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The Government’s decision to attempt a de facto amnesty from prosecutions for killings committed during the Troubles has, predictably enough, angered all sides in Northern Ireland.

Unionists are outraged that the perpetrators of some of the IRA’s worst outrages will face not even the spectre of justice. The families of those killed by security forces personnel feel much the same. The Irish Government is threatening court action.

But this probably doesn’t matter, because although Brandon Lewis has introduced it, in terms of Conservative politics this policy is probably not really about Northern Ireland at all.

Instead, it’s basically the result of a much more general campaign by Tory MPs to protect the troops from so-called ‘tank-chasers’, lawyers who profit by prosecuting allegations against British soldiers. It became a scandal which culminated in Phil Shiner, “once the most feted human rights lawyer in the country“, was struck off in the face of professional misconduct charges. His firm had spent millions of pounds of public money bringing thousands of cases, none of which stuck.

When ministers moved to insulate ex-servicemen against the threat of potentially vexatious prosecutions brought long after the fact, the Northern Ireland Office excluded cases pertaining to the Troubles. It is that exemption which, by circuitous means, ends if these proposals go ahead.

There is a good case for setting limits on prosecuting the military. It is not only a question of justice and due process for individual ex-servicemen, but also a fact that the prospect of getting thrown to the wolves will directly impact the performance of today’s troops on the ground. Arguably this is especially the case in a counter-insurgency theatre such as Northern Ireland was, where the law is pretty much explicitly a front on which the battle is fought.

Such considerations must obviously be balanced against the demands of the peace process. But contra the attitudes of previous Secretaries of State, that is a decision for the Government – indeed, the Prime Minister – to make. The Northern Ireland Office is not a sovereign fiefdom, to set policy as it pleases.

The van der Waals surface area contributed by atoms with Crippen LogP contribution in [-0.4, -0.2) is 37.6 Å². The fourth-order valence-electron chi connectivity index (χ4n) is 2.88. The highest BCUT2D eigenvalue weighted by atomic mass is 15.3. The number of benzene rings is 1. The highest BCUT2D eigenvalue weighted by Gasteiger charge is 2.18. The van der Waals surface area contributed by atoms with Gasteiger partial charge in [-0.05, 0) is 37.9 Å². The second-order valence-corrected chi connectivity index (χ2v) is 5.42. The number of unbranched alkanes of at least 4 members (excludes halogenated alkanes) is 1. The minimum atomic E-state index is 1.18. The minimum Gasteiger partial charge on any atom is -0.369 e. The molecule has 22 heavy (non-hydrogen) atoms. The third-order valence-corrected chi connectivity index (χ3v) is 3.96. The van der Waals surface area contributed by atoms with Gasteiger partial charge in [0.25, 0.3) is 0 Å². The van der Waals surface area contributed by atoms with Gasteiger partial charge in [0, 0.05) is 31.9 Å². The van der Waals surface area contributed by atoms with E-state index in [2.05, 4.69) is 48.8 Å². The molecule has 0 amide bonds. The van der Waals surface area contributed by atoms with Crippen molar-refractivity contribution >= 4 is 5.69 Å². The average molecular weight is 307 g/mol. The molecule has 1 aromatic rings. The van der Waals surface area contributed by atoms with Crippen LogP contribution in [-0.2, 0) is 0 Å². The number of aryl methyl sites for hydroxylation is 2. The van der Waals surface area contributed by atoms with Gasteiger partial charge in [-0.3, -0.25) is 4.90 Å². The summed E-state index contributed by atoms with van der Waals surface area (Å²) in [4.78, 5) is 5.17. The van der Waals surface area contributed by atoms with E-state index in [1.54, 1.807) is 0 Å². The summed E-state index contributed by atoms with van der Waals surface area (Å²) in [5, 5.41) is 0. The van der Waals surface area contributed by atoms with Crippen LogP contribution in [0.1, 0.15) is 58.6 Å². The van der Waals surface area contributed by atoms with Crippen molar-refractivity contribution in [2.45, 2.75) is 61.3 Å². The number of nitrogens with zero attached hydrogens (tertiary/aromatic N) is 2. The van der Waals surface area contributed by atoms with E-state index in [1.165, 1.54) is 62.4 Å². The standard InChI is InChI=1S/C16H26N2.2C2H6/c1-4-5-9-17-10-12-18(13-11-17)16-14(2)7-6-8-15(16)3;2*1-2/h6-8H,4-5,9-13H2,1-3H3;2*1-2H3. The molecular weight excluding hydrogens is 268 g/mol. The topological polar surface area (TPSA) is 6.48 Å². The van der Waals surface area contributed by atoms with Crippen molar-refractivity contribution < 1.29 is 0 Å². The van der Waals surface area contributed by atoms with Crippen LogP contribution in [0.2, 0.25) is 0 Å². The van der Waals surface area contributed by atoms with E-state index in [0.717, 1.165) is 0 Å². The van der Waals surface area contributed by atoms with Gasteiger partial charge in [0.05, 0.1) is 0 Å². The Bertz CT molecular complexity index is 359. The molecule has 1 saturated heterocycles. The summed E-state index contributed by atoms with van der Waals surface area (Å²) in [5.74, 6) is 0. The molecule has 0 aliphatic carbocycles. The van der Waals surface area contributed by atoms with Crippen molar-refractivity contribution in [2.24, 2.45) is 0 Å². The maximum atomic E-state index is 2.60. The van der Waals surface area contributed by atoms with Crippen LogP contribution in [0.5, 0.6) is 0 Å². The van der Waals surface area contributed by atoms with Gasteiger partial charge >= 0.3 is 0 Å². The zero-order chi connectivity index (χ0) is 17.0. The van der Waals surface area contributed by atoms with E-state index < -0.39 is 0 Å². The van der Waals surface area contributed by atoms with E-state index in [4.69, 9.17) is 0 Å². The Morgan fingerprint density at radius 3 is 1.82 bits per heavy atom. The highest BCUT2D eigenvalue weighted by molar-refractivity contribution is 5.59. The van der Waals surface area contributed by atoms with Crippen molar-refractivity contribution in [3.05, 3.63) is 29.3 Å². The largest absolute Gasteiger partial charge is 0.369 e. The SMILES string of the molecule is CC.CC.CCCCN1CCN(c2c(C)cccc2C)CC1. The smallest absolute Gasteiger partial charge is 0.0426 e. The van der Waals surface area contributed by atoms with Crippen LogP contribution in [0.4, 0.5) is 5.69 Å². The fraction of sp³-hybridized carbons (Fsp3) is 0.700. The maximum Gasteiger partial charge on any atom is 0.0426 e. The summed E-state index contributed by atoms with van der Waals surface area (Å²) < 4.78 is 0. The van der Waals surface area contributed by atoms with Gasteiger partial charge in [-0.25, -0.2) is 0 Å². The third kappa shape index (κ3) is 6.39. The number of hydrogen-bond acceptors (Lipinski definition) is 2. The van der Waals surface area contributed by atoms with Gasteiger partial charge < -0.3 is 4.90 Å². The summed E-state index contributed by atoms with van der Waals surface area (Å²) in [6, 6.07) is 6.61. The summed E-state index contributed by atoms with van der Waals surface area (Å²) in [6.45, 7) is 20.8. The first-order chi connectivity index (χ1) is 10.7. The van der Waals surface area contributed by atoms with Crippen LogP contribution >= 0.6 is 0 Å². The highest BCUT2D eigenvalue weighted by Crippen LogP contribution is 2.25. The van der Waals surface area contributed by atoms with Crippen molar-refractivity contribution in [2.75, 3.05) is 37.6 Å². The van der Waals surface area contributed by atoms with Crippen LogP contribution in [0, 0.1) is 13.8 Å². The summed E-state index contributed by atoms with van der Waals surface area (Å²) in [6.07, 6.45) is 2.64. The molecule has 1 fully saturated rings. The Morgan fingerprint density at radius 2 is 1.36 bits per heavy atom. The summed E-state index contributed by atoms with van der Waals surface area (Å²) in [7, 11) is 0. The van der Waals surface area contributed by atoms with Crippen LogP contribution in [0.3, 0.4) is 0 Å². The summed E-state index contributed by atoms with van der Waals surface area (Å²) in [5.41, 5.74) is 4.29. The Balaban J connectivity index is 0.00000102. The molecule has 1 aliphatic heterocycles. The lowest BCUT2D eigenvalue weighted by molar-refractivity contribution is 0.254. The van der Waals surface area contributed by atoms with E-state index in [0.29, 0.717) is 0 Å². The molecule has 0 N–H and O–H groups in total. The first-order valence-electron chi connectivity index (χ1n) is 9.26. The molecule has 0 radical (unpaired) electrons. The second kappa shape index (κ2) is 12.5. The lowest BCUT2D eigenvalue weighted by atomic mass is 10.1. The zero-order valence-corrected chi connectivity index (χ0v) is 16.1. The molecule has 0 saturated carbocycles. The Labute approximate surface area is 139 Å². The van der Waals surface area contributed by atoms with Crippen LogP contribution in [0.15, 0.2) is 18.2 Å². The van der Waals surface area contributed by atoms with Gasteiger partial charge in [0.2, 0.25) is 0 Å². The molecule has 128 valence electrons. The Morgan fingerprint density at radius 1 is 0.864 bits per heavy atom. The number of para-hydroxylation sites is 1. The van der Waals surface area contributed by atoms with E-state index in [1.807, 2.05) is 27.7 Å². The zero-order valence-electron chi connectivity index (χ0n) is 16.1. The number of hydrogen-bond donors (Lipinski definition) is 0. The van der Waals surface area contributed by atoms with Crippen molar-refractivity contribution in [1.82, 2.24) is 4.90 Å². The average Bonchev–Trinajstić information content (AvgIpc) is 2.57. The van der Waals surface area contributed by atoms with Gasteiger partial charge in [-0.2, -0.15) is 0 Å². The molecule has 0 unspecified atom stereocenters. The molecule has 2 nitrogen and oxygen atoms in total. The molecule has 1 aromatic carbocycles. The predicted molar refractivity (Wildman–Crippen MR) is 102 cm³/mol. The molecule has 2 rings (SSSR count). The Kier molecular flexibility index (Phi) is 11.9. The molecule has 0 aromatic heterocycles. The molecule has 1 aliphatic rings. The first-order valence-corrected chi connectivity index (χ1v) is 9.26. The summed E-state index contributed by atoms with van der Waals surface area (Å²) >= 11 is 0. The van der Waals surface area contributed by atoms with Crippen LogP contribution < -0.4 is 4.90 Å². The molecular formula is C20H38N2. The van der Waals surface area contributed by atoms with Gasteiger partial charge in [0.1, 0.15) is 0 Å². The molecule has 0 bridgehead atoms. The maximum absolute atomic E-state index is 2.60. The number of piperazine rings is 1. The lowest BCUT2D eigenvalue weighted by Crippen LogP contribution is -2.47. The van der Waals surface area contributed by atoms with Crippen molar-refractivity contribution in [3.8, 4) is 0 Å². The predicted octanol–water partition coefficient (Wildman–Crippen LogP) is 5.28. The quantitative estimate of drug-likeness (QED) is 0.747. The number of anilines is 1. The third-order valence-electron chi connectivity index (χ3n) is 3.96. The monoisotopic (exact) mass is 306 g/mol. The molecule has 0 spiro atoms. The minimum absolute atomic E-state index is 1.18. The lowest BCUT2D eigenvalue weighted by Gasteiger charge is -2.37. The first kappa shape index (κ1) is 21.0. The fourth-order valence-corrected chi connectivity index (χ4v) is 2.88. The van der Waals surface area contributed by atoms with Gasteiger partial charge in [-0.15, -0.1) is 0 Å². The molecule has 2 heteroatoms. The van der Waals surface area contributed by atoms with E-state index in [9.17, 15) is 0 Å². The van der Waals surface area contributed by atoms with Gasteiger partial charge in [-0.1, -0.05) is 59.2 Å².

That isn’t the same as saying this move is the right one. Beyond the obvious objections about letting people get away with crimes, it is problematic that the Government has decided to go with a tit-for-tat amnesty for both sides. It creates a false sense of equivalence between the Armed Forces and the IRA, and facilitates republican efforts to rebrand their terrorist campaign as a ‘war’.

On the other hand, there are no novel missteps here. London has been playing into republican hands on that issue ever since it first made the mistake of affording ‘political status’ to prisoners serving time for terror offences. Likewise, Labour’s outrage over the amnesties is all very well but it was Tony Blair who both released IRA prisoners from jail and oversaw the issuing of the so-called ‘comfort letters’, a de facto amnesty that collapsed the trial of the Hyde Park bomber.

When Boris Johnson elevated Claire Fox to the peerage, I noted that the cause of Ulster seemed to have thinned in the blood of the modern Tory Party. The shields in the Commons paying tribute to Conservative MPs murdered by republican terrorists did not stop the Prime Minister putting an apologist for their murderers in the House of Lords. Today’s “protect our boys” approach to military prosecutions seems to be a product of the same trend.

Ultimately, the Belfast Agreement has done what Lloyd George’s creation of Stormont did before it: allow mainland politicians to put Northern Ireland out of their minds. As ever, the price of that is paid, one way or another, by Northern Ireland itself.